Sunday, March 18, 2012

Waymarking for Beginners

waymarkingIf you are a geocacher, you have probably heard of virtual caches or webcam caches whilst tromping through’s extensive list of options. If you have, you will know that they’re not logging any more on that website and the reason is because the company behind, Groundspeak, has a better platform for this type of thing—

What is Waymarking?

While geocaching is about treasure hunting for containers in unique locations, waymarking is all about visiting new places and just exploring what is there. Many of the waymarks are in cities and they point out interesting locations, fun activities, good food or just plan old weird stuff. For waymarkers, it’s all about discovering a new location and exploring places you otherwise might not have known existed.

Do I need a GPS?

Well, it’s preferable that you have one. Much like geocaching, waymarking uses GPS technology to pinpoint locations like you would a POI and tag it for other waymarkers to visit, along with pictures and instructions on what to do to prove you were there. Many waymarkers take photos at their locations and post them with their visit. Waymarks don’t have any type of log—it is completely virtual in that sense, so everything is instead logged online. You don’t HAVE to have  GPS unit to visit most waymarks—it is possible to use a computer to find coordinates and then travel there yourself, or use your phone—but it is recommended.

How do I get started?

To get started, you need to either make an account or log in using your account (don’t worry, it isn’t going to effect your statistics or anything). Once you are in, then you can search for a waymark in the appropriate tab. You can search within your postal code or broaden the search to include your state or region or even use a keyword and search for a particular type of waymark. Once you have found a waymark that looks interesting, scroll down and be sure to read the Visit Instructions. Once you know what you’re looking for, type in the coordinates on your GPS and explore! Be sure to take your camera and anything else necessary to complete the visit.

Once you have visited the waymark, log your visit on the page for that waymark along with any pictures and a short description of your adventure. Be creative and be sure to include anything that might be useful for future visitors.

What are Categories and Groups?

Categories are basically an index of the different types of waymarks and can make it simpler to narrow down your search. If you’re an art guru, then you can click that category and not have to wade through dozens of cemetery or historical waymarks to find something interesting. New categories are being added all the time, as are waymarks, to be sure to keep checking back.

Groups are a premium membership option where several waymarkers can band together to create and then manage a category of their choosing. This includes approving new waymarks other similar functions. For most members, this isn’t going to really be something you’ll have to be concerned with up front, but it is nice to know how it works.

How do I make a Waymark?

Look for this image on the righthand side of any page on to submit your own Waymark!

Look for this image on the righthand side of any page on to submit your own Waymark!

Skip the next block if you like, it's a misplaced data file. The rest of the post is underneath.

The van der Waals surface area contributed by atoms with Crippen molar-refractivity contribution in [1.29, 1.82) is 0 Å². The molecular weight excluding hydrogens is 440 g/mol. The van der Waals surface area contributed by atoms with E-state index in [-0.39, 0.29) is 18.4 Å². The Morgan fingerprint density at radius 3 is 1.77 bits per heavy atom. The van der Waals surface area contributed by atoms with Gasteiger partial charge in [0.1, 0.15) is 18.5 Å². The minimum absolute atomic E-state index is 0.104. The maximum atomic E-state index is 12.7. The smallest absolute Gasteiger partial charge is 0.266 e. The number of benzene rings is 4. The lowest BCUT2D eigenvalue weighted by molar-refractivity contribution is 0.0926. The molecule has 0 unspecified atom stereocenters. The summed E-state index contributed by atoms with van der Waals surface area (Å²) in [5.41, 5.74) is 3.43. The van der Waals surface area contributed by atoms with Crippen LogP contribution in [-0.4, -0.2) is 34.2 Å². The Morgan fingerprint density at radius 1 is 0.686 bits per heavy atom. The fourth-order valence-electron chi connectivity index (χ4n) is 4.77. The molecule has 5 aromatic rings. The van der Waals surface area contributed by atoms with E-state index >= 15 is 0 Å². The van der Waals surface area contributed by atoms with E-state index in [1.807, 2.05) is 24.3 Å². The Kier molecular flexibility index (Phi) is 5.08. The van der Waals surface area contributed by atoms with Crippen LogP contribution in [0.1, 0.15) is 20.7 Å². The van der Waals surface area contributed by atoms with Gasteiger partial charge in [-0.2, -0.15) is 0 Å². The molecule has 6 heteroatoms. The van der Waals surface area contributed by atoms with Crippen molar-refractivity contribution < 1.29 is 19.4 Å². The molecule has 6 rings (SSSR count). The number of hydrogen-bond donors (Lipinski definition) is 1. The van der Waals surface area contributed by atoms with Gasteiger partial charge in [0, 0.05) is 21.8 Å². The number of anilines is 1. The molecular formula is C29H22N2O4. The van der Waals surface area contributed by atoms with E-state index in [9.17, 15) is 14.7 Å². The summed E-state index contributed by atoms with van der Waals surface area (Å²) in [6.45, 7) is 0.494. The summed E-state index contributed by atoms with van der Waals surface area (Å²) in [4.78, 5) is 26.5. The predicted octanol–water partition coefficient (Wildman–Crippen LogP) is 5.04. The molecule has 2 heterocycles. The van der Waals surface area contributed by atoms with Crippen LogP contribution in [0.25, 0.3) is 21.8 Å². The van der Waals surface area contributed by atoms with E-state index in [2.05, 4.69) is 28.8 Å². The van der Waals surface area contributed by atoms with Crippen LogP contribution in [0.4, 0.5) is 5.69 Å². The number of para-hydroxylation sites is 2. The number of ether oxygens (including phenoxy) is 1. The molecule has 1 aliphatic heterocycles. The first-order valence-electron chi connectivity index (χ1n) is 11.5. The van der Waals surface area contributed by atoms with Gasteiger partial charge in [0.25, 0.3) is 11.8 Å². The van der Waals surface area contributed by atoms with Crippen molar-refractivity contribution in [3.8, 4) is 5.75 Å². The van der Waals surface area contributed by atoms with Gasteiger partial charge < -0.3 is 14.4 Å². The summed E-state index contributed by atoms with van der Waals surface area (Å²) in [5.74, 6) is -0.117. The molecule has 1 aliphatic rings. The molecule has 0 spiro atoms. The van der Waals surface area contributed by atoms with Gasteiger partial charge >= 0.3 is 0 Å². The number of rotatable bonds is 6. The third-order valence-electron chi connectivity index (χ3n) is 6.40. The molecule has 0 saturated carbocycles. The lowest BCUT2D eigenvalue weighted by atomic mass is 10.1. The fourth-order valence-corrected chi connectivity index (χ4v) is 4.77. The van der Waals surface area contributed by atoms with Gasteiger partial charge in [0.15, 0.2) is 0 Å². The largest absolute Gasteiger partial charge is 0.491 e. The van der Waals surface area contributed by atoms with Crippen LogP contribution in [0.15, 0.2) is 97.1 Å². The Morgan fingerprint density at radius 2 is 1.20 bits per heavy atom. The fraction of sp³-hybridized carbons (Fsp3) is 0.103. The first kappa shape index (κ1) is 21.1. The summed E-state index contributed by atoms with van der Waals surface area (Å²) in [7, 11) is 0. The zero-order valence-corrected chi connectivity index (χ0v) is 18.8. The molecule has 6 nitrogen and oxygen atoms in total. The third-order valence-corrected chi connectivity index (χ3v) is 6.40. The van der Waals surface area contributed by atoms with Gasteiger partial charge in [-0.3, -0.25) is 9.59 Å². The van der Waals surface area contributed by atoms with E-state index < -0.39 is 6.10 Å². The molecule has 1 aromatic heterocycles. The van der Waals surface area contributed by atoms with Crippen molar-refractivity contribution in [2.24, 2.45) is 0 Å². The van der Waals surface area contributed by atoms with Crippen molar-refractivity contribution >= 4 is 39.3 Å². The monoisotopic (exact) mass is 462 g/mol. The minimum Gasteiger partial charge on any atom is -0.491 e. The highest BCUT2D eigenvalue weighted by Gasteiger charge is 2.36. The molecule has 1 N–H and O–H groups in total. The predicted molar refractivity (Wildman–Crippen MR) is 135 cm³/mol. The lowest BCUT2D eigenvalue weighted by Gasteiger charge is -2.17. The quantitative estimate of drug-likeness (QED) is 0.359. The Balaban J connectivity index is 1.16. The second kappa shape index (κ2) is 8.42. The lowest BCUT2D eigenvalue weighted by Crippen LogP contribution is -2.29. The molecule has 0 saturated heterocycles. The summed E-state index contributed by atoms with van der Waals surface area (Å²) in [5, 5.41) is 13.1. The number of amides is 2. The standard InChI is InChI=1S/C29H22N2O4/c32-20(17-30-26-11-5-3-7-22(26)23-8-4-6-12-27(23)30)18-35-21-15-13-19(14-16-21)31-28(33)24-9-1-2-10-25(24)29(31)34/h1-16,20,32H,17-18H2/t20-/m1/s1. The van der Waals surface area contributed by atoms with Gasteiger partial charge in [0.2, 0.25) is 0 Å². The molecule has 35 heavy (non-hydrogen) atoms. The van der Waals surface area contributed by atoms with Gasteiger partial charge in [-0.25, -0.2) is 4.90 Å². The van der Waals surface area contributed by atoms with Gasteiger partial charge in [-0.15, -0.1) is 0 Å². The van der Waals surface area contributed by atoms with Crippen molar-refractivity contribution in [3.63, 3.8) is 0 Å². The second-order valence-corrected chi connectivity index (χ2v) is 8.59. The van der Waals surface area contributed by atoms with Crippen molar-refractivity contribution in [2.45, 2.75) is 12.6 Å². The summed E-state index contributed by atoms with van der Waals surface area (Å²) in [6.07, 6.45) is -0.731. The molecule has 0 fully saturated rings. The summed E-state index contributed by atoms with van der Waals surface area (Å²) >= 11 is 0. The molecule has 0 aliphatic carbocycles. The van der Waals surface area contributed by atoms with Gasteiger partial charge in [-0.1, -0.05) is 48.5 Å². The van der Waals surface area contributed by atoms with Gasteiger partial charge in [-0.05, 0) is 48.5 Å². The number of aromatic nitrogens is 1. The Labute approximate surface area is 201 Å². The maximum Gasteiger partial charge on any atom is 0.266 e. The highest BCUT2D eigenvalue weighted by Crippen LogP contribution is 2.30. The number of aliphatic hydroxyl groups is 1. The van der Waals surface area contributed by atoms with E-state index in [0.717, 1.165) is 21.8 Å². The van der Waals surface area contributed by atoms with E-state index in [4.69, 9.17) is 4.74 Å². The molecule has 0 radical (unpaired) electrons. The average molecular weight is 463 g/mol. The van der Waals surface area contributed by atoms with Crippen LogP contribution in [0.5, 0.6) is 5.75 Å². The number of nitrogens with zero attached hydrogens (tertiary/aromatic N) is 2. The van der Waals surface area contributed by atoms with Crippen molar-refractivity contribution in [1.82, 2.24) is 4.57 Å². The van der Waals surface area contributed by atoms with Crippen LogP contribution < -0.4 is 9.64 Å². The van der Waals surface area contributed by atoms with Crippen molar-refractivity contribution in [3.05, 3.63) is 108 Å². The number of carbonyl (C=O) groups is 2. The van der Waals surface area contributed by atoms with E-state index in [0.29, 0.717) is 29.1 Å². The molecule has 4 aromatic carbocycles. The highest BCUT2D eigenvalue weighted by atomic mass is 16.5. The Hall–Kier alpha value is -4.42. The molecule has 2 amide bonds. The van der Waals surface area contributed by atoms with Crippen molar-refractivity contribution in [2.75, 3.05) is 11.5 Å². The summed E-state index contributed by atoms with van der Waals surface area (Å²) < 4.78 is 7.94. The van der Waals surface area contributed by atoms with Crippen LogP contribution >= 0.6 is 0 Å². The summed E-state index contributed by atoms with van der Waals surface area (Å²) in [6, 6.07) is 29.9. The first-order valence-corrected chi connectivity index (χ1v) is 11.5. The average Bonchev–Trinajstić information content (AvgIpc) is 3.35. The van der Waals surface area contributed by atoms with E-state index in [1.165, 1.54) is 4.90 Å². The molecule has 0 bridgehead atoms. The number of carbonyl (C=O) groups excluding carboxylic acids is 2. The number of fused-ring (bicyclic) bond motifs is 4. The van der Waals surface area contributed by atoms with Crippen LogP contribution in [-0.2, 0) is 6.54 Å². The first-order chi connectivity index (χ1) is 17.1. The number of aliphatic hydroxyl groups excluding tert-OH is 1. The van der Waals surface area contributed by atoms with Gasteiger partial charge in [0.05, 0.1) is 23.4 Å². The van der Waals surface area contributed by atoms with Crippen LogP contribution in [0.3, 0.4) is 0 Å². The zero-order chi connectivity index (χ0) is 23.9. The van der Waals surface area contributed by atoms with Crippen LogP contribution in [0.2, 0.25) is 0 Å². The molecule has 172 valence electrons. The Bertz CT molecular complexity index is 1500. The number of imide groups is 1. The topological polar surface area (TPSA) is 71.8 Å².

Once you have an account, you can submit a waymark using this form. You will have to select a category, input the exact GPS coordinates, select country and state and then write a description of the waypoint so that others know whether or not they want to check it out. There is also a section where you can write a private message to the group that will be approving your waypoint, explaining anything additional.

When you submit a new waymark, the site will do a search and show you any waymarks within one mile radius of the one you are trying to create. If your spot has already been marked, you may still submit it, but the category manager will be able to deny your waymark.

Once your waymark has been approved, congrats! Don’t forget to check back occasionally to update and make sure there aren’t any issues with your waymark. Be sure to check out the AQ for additional information.

The site talks about a Premium Membership. Do I have to pay to Waymark?

Groundspeak does have a paid membership option, which unlocks certain features on the waymarking and geocaching websites. With just a basic free membership, however, you can still visit waymarks, log the visit, create new waymarks and explore the website to your heart’s content, so it is definitely not required to waymark. If you find that you really enjoy it and want to be more serious about your waymarking, it is probably something to consider.

A Premium membership costs $30/year or $10/3 months. While membership isn’t required, it will give you access to a lot of useful additions, such as the ability to download locations of waymarks, rate your visits to waymarks, save searches, create categories and manage them with a group of friends, participate in peer review of new waymarks and categories and create a favorites list and an ignore list of waymarks.


  1. Alan Gornik says:

    Nice article. I am an avid waymarker, especially of historical sites. It motivates me to go out and explore, plus share what I have learned with others. Great fun and very rewarding.

  2. When we were in New York City, we did a great deal of waymarking, as geocaches are very sparse in high muggle areas (which is nearly everywhere on Manhattan). The beauty of waymarks is that they take you to great historical sites and architectural highlights of the city. Plus, I loved viewing the large number of public art installations which were waymarks. This statuary alone was worth several days worth of waymarking.

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